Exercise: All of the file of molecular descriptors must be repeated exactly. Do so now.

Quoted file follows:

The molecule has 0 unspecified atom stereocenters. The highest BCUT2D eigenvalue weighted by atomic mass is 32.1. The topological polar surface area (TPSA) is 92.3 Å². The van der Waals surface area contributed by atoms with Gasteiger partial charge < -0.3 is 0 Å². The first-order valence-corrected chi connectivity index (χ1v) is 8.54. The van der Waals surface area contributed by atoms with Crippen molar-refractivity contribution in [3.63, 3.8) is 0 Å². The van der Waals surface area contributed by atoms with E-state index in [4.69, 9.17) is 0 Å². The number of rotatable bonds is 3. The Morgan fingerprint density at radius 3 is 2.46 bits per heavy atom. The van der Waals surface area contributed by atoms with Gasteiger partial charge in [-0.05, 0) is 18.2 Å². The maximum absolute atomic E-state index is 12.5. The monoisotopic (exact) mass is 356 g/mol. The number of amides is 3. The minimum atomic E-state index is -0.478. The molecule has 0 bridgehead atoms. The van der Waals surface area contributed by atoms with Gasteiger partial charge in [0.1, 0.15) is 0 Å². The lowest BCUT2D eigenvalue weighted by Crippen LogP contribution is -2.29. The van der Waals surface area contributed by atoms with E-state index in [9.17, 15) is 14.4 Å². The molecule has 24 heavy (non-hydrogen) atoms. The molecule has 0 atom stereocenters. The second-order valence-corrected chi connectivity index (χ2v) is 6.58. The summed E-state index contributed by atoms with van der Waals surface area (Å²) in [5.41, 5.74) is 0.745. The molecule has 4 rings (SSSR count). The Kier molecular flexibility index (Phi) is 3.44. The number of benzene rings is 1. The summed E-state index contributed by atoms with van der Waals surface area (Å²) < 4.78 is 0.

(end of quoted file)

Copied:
The molecule has 0 unspecified atom stereocenters. The highest BCUT2D eigenvalue weighted by atomic mass is 32.1. The topological polar surface area (TPSA) is 92.3 Å². The van der Waals surface area contributed by atoms with Gasteiger partial charge < -0.3 is 0 Å². The first-order valence-corrected chi connectivity index (χ1v) is 8.54. The van der Waals surface area contributed by atoms with Crippen molar-refractivity contribution in [3.63, 3.8) is 0 Å². The van der Waals surface area contributed by atoms with E-state index in [4.69, 9.17) is 0 Å². The number of rotatable bonds is 3. The Morgan fingerprint density at radius 3 is 2.46 bits per heavy atom. The van der Waals surface area contributed by atoms with Gasteiger partial charge in [-0.05, 0) is 18.2 Å². The maximum absolute atomic E-state index is 12.5. The monoisotopic (exact) mass is 356 g/mol. The number of amides is 3. The minimum atomic E-state index is -0.478. The molecule has 0 bridgehead atoms. The van der Waals surface area contributed by atoms with Gasteiger partial charge in [0.1, 0.15) is 0 Å². The lowest BCUT2D eigenvalue weighted by Crippen LogP contribution is -2.29. The van der Waals surface area contributed by atoms with E-state index in [9.17, 15) is 14.4 Å². The molecule has 24 heavy (non-hydrogen) atoms. The molecule has 0 atom stereocenters. The second-order valence-corrected chi connectivity index (χ2v) is 6.58. The summed E-state index contributed by atoms with van der Waals surface area (Å²) in [5.41, 5.74) is 0.745. The molecule has 4 rings (SSSR count). The Kier molecular flexibility index (Phi) is 3.44. The number of benzene rings is 1. The summed E-state index contributed by atoms with van der Waals surface area (Å²) < 4.78 is 0.